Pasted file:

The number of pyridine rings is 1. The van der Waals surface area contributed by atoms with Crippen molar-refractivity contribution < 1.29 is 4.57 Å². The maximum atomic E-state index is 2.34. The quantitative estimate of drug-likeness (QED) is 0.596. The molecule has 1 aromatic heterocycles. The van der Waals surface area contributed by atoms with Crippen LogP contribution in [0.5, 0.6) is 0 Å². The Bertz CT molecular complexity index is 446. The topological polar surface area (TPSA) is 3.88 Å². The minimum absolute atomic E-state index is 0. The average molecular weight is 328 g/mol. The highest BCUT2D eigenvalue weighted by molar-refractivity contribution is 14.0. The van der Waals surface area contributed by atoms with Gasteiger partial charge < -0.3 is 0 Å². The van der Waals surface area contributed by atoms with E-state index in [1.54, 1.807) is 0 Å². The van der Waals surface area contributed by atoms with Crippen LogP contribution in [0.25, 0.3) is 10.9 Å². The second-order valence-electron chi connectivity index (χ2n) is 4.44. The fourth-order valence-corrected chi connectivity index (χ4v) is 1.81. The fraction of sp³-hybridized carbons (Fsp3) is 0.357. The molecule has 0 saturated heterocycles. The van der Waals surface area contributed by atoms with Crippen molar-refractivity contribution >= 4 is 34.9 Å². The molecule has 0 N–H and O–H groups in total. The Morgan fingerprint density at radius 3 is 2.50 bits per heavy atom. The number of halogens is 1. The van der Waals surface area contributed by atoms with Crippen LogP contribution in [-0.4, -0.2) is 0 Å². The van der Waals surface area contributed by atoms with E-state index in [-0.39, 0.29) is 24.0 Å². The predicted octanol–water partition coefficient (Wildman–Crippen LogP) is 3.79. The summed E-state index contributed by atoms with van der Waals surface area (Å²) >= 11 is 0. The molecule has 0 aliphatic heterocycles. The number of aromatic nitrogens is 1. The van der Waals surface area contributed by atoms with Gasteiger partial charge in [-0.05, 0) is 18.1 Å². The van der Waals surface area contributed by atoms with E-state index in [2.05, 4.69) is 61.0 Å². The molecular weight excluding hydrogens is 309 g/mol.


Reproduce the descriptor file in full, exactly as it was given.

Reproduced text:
The number of pyridine rings is 1. The van der Waals surface area contributed by atoms with Crippen molar-refractivity contribution < 1.29 is 4.57 Å². The maximum atomic E-state index is 2.34. The quantitative estimate of drug-likeness (QED) is 0.596. The molecule has 1 aromatic heterocycles. The van der Waals surface area contributed by atoms with Crippen LogP contribution in [0.5, 0.6) is 0 Å². The Bertz CT molecular complexity index is 446. The topological polar surface area (TPSA) is 3.88 Å². The minimum absolute atomic E-state index is 0. The average molecular weight is 328 g/mol. The highest BCUT2D eigenvalue weighted by molar-refractivity contribution is 14.0. The van der Waals surface area contributed by atoms with Gasteiger partial charge < -0.3 is 0 Å². The van der Waals surface area contributed by atoms with E-state index in [1.54, 1.807) is 0 Å². The van der Waals surface area contributed by atoms with Crippen LogP contribution in [0.25, 0.3) is 10.9 Å². The second-order valence-electron chi connectivity index (χ2n) is 4.44. The fourth-order valence-corrected chi connectivity index (χ4v) is 1.81. The fraction of sp³-hybridized carbons (Fsp3) is 0.357. The molecule has 0 saturated heterocycles. The van der Waals surface area contributed by atoms with Crippen molar-refractivity contribution >= 4 is 34.9 Å². The molecule has 0 N–H and O–H groups in total. The Morgan fingerprint density at radius 3 is 2.50 bits per heavy atom. The number of halogens is 1. The van der Waals surface area contributed by atoms with Crippen LogP contribution in [-0.4, -0.2) is 0 Å². The van der Waals surface area contributed by atoms with E-state index in [-0.39, 0.29) is 24.0 Å². The predicted octanol–water partition coefficient (Wildman–Crippen LogP) is 3.79. The summed E-state index contributed by atoms with van der Waals surface area (Å²) >= 11 is 0. The molecule has 0 aliphatic heterocycles. The number of aromatic nitrogens is 1. The van der Waals surface area contributed by atoms with Gasteiger partial charge in [-0.05, 0) is 18.1 Å². The van der Waals surface area contributed by atoms with E-state index in [2.05, 4.69) is 61.0 Å². The molecular weight excluding hydrogens is 309 g/mol.